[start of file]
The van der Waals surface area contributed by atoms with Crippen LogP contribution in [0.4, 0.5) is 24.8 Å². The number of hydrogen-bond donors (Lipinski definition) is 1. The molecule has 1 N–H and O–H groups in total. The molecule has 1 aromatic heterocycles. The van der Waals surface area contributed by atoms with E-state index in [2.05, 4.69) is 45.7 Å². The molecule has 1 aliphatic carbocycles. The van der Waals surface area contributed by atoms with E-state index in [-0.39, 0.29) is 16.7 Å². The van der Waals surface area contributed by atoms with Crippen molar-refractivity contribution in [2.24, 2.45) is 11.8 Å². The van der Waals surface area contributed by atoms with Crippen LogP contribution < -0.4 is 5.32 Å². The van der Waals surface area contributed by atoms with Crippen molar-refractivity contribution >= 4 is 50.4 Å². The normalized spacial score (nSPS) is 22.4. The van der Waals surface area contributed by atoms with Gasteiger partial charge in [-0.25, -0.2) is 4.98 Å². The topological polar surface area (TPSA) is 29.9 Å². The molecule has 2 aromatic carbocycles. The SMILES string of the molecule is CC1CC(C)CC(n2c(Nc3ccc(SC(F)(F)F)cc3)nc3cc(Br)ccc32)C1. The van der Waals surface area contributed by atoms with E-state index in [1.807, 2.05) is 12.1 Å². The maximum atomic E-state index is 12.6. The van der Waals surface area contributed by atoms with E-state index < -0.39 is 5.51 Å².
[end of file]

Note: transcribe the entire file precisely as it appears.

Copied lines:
The van der Waals surface area contributed by atoms with Crippen LogP contribution in [0.4, 0.5) is 24.8 Å². The number of hydrogen-bond donors (Lipinski definition) is 1. The molecule has 1 N–H and O–H groups in total. The molecule has 1 aromatic heterocycles. The van der Waals surface area contributed by atoms with E-state index in [2.05, 4.69) is 45.7 Å². The molecule has 1 aliphatic carbocycles. The van der Waals surface area contributed by atoms with E-state index in [-0.39, 0.29) is 16.7 Å². The van der Waals surface area contributed by atoms with Crippen molar-refractivity contribution in [2.24, 2.45) is 11.8 Å². The van der Waals surface area contributed by atoms with Crippen LogP contribution < -0.4 is 5.32 Å². The van der Waals surface area contributed by atoms with Crippen molar-refractivity contribution >= 4 is 50.4 Å². The normalized spacial score (nSPS) is 22.4. The van der Waals surface area contributed by atoms with Gasteiger partial charge in [-0.25, -0.2) is 4.98 Å². The topological polar surface area (TPSA) is 29.9 Å². The molecule has 2 aromatic carbocycles. The SMILES string of the molecule is CC1CC(C)CC(n2c(Nc3ccc(SC(F)(F)F)cc3)nc3cc(Br)ccc32)C1. The van der Waals surface area contributed by atoms with E-state index in [1.807, 2.05) is 12.1 Å². The maximum atomic E-state index is 12.6. The van der Waals surface area contributed by atoms with E-state index < -0.39 is 5.51 Å².